The Electronic Journal of Knowledge Management publishes original articles on topics relevant to studying, implementing, measuring and managing knowledge management and intellectual capital.

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Journal Article

Knowledge Transfer to Industry at Selected R1 Research Universities in North Carolina  pp3-16

Dennis Harlow

© May 2017 Volume 15 Issue 1, Learning and Unlearning for Sustainability, Editor: Sandra Moffett, pp1 - 58

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Abstract

Public universities in the United States are divided into different levels of type by research agendas. Large public universities (typically known as R1 research oriented universities) are directed to serve the public interest by developing transferrable knowledge (patents and intellectual property) that can leverage the public investment made in these large universities and their research agendas through state and federal funding by enhancing social and commercial goals of the funding entities. This paper is an impact assessment of formal and informal industry collaboration and knowledge transfer activities study and looked at technology transfer offices, secondary information and public reports such as patent filings to determine if the level of knowledge transfers was increasing or decreasing or staying the same at three large public universities in the USA (North Carolina, UNC Charlotte and North Carolina State) and two North Carolina R1 private schools (Duke University and North Carolina State University. My primary hypothesis for the research was that much of the research and knowledge at public universities was not finding its way to industry use either through licensing or other means and that various methods (i.e., research papers) of transferring this knowledge were ineffective in making this transfer. My research concluded that despite strong state and federal funding of this research as well as private grants researchers tended to concentrate on research that enhanced their academic publications’ reputations which is resulting in fewer academic papers. The practical economic benefits of much of this research was doubtful since the correlation to outputs such as patents was not improving but plateauing over time in some cases.

 

Keywords: Knowledge transfer offices effectiveness; intellectual property; R1 universities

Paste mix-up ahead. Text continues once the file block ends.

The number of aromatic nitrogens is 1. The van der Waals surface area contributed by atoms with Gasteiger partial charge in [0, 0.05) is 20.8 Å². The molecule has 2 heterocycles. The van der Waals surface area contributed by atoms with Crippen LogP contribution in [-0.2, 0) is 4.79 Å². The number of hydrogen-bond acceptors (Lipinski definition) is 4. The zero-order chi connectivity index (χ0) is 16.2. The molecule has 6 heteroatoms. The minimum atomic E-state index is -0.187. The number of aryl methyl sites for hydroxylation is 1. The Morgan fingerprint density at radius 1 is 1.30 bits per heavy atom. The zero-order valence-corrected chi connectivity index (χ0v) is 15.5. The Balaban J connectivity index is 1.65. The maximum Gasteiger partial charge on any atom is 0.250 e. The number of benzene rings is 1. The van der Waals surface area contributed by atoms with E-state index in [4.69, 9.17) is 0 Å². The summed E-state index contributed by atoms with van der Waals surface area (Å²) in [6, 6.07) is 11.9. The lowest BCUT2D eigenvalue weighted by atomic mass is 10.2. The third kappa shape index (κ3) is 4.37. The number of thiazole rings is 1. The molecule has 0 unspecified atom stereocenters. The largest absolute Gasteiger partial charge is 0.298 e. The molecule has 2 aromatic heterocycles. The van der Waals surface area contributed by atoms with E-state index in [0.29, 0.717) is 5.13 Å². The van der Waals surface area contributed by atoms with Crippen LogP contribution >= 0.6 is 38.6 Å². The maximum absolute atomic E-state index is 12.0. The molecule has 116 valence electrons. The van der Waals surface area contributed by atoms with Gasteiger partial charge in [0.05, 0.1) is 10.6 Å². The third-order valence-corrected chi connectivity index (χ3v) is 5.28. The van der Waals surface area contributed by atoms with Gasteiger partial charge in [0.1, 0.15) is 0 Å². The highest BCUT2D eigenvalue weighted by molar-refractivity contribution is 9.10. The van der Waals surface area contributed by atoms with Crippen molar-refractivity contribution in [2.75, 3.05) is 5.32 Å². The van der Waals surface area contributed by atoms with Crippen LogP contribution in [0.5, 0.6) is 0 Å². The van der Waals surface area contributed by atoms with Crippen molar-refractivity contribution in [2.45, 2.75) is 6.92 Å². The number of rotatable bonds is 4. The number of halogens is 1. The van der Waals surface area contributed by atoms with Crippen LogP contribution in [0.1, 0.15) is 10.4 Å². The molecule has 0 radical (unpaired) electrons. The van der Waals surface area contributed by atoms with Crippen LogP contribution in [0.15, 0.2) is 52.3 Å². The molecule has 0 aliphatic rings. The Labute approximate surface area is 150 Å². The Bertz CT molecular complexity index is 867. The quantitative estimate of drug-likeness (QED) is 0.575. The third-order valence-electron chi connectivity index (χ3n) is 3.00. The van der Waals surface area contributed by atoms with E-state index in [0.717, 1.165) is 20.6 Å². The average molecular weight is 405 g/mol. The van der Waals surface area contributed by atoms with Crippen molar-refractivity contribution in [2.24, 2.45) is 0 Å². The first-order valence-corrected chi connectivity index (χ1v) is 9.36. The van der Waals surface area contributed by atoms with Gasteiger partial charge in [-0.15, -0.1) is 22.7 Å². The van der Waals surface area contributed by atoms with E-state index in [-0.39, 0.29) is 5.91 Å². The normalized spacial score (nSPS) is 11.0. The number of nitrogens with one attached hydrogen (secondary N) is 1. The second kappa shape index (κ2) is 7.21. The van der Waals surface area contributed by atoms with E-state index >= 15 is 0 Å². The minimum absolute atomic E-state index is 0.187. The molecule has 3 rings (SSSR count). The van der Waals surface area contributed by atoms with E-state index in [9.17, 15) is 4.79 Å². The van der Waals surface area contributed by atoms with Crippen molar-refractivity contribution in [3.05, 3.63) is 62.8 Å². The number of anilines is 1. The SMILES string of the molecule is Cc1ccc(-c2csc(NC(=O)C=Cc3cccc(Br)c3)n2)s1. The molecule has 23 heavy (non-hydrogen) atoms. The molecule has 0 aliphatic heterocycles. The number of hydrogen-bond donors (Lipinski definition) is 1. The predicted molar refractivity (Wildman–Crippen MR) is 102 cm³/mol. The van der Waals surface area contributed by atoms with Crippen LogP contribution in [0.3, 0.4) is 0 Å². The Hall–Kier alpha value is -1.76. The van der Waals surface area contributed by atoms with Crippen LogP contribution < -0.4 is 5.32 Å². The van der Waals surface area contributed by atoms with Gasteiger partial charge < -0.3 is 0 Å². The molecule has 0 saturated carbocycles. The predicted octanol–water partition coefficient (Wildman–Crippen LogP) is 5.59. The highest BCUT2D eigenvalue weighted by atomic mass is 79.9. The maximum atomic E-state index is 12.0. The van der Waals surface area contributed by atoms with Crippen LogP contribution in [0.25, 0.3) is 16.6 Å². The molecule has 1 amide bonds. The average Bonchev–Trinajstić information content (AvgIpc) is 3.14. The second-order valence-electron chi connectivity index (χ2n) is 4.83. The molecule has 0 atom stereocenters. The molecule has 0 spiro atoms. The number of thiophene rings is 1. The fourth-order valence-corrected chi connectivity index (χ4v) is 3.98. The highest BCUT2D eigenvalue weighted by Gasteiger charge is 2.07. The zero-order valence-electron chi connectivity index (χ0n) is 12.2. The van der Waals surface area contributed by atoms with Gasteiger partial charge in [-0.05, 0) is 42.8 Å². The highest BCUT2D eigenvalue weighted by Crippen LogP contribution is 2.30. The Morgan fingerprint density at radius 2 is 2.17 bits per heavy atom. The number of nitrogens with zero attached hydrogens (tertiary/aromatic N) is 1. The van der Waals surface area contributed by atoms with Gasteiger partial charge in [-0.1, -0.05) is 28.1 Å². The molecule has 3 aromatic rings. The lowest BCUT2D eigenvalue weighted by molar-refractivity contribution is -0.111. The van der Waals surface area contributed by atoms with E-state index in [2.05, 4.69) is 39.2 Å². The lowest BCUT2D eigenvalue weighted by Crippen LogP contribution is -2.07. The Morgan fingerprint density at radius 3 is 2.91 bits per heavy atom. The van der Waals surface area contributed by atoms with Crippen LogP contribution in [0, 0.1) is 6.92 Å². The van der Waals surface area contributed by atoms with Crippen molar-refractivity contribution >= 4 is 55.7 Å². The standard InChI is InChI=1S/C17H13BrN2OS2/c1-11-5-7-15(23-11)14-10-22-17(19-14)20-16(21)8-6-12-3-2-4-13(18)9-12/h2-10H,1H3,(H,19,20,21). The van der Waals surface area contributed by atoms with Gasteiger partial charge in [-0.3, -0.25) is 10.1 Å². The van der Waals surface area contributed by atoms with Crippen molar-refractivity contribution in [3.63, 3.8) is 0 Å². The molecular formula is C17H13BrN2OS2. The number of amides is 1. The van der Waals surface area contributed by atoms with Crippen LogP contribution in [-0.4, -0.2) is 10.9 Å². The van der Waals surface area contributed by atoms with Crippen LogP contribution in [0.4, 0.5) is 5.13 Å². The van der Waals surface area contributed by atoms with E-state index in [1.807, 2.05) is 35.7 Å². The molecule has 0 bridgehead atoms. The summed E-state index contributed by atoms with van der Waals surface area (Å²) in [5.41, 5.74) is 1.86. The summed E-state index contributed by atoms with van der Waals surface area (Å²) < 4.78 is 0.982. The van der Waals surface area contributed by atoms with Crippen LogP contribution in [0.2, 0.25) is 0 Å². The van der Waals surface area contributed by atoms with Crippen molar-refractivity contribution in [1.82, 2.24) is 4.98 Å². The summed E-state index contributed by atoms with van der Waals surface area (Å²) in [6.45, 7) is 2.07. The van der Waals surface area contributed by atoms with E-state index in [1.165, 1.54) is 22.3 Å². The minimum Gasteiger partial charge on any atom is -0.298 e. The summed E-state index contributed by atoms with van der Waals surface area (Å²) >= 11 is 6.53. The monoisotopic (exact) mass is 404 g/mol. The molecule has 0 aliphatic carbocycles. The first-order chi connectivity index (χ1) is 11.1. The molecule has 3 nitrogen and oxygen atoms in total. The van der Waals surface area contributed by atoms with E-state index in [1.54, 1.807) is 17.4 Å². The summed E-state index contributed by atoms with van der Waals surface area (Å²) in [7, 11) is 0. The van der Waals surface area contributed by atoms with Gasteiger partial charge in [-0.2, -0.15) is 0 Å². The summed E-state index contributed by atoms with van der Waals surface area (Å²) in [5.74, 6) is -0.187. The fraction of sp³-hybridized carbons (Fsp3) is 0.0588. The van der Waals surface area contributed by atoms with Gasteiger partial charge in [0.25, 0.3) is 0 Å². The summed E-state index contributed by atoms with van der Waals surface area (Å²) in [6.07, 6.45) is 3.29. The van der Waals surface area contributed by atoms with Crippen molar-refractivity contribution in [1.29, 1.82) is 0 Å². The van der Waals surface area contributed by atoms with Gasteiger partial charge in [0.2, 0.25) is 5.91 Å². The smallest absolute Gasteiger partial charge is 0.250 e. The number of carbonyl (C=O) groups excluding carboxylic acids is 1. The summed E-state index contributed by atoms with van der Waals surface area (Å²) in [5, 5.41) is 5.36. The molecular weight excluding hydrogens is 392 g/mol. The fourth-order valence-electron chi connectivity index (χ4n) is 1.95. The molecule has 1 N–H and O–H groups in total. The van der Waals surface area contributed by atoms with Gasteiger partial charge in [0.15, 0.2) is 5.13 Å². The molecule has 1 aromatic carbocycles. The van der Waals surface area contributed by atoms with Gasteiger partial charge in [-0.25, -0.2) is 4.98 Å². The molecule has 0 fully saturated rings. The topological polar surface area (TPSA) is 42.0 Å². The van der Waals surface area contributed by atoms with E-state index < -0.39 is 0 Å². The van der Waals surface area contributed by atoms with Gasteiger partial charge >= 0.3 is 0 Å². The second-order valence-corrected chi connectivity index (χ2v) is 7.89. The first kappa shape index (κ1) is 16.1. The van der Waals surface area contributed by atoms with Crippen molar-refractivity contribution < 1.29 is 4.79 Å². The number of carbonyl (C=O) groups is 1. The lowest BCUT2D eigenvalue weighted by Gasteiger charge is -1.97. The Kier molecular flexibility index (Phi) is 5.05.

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Journal Article

Implicit Evaluations of Intellectual Capital in Practical Decision Making  pp236-243

Albrecht Fritzsche

© Jul 2012 Volume 10 Issue 3, ECIC 2012, Editor: John Dumay, pp208 - 278

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Abstract

A lot of the confusion about the measurability of intellectual capital can be explained by a neglect of the difference between an object, the capital it provides, and the profit from the application of this capital. An analysis of this difference leads to the distinction between the potential of intellectual capital for economic process and its actual realization. Case studies from different areas of managerial practice show that decision making about intellectual capital considers it both in the mode of potentiality and actuality. However, the level to which the difference of modality is made explicit varies a lot. Talent management and network planning tend to minimize reflections about potentiality. This is possible because these reflections are an imp licit part of the preceding activities in the company that provide the basis for the decision situation. In intellectual property management, decision makers have more freedom to consider the further potential of the capital in question. In the applicatio n of different methods to evaluate intellectual capital, it therefore seems important to look for a strong consistency between the way how actuality and potentiality are taken into consideration by the structure of the business practice and the approach o f the method.

 

Keywords: theory of action, business strategies, IC management in practice, human resources, supply networks, intellectual property

 

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